A journey through the world of mutual funds, or for that matter any financial instrument will reveal that it's possible to calculate returns in many ways. Each of these returns has its particular use and implication. Let us take a look at different types of returns.
If an investment of Rs 1,000 was made five years ago and it has grown to Rs 1,300 today, then the absolute gain would be Rs 300—a 30 per cent growth on initial investment. A 30 per cent return on investment would normally qualify as good but for the fact that it was realised over five years. If you want to know how much the investment has grown on a yearly basis, you will have to take a look at the compounded annualised growth rate (CAGR).
The CAGR—also called the compounded annualised return or just annualised return—tells you the return a fund turned in every year during the five-year period, provided the gains were re-invested every year. In this case, the CAGR works out to 5.38 per cent. So, in the first year the investment would have grown to Rs 105.38. In the second year, it would have been Rs 111.04 (by adding 5.38 per cent of Rs 105.38) and so on till the fifth year when it appreciates to Rs 130. In India, mutual fund regulations require that all returns over one year should be stated in annualised terms.
Now, let us move to another type of return: year-to-date (YTD) return, which is nothing but the return since the beginning of the year till date. Suppose, if on March 1, 2003, the YTD return of a fund is 5 per cent, it means that the return is from the start of the year, i.e. January 1, 2003, till March 1. This helps us ascertain the progress of the fund in the current year. If your fund gave a 10 per cent return last year, and the YTD return by the middle of the current year is only 1 per cent, this tells you that the fund in all probability will not repeat last year's performance. On the other hand, a trailing return helps you find out the returns in the past period. For example, the weekly trailing return on March 10 is the return generated between March 3 and March 10. Likewise, the trailing one-month return on any day is the return that a fund has given in the past one month from that day. A trailing return tells you of a fund's recent performance.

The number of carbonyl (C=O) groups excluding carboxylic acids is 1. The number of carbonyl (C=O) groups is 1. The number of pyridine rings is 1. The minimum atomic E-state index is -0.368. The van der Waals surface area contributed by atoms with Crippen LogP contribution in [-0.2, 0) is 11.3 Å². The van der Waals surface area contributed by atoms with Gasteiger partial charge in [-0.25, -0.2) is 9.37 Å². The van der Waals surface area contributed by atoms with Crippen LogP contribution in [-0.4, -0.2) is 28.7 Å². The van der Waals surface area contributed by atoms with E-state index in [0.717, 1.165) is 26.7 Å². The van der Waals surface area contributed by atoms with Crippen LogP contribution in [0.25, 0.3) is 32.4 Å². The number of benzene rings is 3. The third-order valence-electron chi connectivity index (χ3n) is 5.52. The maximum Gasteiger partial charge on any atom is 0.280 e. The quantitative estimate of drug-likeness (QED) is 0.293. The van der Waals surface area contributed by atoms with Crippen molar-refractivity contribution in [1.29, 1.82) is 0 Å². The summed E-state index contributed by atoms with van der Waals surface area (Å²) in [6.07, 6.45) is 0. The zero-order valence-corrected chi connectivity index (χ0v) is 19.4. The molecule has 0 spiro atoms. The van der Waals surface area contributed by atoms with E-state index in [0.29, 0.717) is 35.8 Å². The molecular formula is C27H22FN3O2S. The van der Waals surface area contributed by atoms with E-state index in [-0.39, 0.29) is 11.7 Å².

While looking at these returns, it is important that you note that these are point-to-point returns. They look at only the starting and terminal values of the fund's NAV. It's important that you know how a fund performed in the intervening period. Did the fund deliver steady returns in all years or is the recent performance exemplary while the more distant ones not that impressive? In case of trailing returns, an improvement in recent performance will make returns in all trailing periods look up.
The return of a fund between two time periods shows its performance in that period only. But to know how consistent a fund is you should know how it performed across time periods. Rolling returns tell us exactly this. It averages out a fund's return for the said period. Thus, to calculate the weekly rolling return of a given period, all possible weekly returns are added and the average taken out. Rolling returns are more relevant for reviewing short-term funds. These funds invest in short-term securities and are meant to give consistent returns. It facilitates the comparison of a fund's recent performance with that of its 'average performance'. For instance, if a short-term fund's weekly trailing return is 0.05 per cent and the weekly rolling return is 0.08 per cent, it means that in the past one week, the fund performed worse than its average performance. This tells us that the fund's performance varies from time to time and it may perform better than the average in one period and worse than the average in another period.